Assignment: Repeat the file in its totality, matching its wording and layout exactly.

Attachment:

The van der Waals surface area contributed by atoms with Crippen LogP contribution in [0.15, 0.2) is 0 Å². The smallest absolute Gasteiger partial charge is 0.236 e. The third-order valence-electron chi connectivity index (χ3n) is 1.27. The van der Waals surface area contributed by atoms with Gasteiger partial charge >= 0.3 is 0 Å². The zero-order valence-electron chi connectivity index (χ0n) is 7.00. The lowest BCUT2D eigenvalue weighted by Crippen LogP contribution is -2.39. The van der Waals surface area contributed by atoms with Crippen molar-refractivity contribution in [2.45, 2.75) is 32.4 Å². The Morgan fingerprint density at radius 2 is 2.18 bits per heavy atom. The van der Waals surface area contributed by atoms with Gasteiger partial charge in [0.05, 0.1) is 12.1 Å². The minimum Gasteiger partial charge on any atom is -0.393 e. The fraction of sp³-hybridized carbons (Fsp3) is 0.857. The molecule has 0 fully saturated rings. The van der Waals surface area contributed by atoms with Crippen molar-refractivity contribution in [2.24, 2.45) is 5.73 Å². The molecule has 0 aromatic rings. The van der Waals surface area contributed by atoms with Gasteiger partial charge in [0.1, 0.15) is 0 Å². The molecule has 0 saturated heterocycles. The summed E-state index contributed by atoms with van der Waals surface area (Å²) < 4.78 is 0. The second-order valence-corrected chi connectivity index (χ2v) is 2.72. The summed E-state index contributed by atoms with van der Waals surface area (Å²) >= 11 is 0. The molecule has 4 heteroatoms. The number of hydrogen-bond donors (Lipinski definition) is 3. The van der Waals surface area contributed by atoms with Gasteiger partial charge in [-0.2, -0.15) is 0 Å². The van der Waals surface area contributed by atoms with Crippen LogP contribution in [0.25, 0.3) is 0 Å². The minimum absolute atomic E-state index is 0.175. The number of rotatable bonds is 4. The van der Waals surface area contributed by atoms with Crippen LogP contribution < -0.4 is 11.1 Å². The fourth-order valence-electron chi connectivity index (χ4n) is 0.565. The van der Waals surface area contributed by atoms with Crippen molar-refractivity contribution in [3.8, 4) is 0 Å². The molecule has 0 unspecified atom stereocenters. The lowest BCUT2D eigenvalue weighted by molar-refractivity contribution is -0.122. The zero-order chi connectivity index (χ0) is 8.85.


The van der Waals surface area contributed by atoms with Crippen LogP contribution in [0.15, 0.2) is 0 Å². The smallest absolute Gasteiger partial charge is 0.236 e. The third-order valence-electron chi connectivity index (χ3n) is 1.27. The van der Waals surface area contributed by atoms with Gasteiger partial charge >= 0.3 is 0 Å². The zero-order valence-electron chi connectivity index (χ0n) is 7.00. The lowest BCUT2D eigenvalue weighted by Crippen LogP contribution is -2.39. The van der Waals surface area contributed by atoms with Crippen molar-refractivity contribution in [2.45, 2.75) is 32.4 Å². The Morgan fingerprint density at radius 2 is 2.18 bits per heavy atom. The van der Waals surface area contributed by atoms with Gasteiger partial charge in [0.05, 0.1) is 12.1 Å². The minimum Gasteiger partial charge on any atom is -0.393 e. The fraction of sp³-hybridized carbons (Fsp3) is 0.857. The molecule has 0 fully saturated rings. The van der Waals surface area contributed by atoms with Crippen molar-refractivity contribution in [2.24, 2.45) is 5.73 Å². The molecule has 0 aromatic rings. The van der Waals surface area contributed by atoms with Gasteiger partial charge in [0.1, 0.15) is 0 Å². The molecule has 0 saturated heterocycles. The summed E-state index contributed by atoms with van der Waals surface area (Å²) < 4.78 is 0. The second-order valence-corrected chi connectivity index (χ2v) is 2.72. The summed E-state index contributed by atoms with van der Waals surface area (Å²) >= 11 is 0. The molecule has 4 heteroatoms. The number of hydrogen-bond donors (Lipinski definition) is 3. The van der Waals surface area contributed by atoms with Gasteiger partial charge in [-0.2, -0.15) is 0 Å². The van der Waals surface area contributed by atoms with Crippen LogP contribution in [0.25, 0.3) is 0 Å². The minimum absolute atomic E-state index is 0.175. The number of rotatable bonds is 4. The van der Waals surface area contributed by atoms with Crippen LogP contribution < -0.4 is 11.1 Å². The fourth-order valence-electron chi connectivity index (χ4n) is 0.565. The van der Waals surface area contributed by atoms with Crippen molar-refractivity contribution in [3.8, 4) is 0 Å². The molecule has 0 unspecified atom stereocenters. The lowest BCUT2D eigenvalue weighted by molar-refractivity contribution is -0.122. The zero-order chi connectivity index (χ0) is 8.85.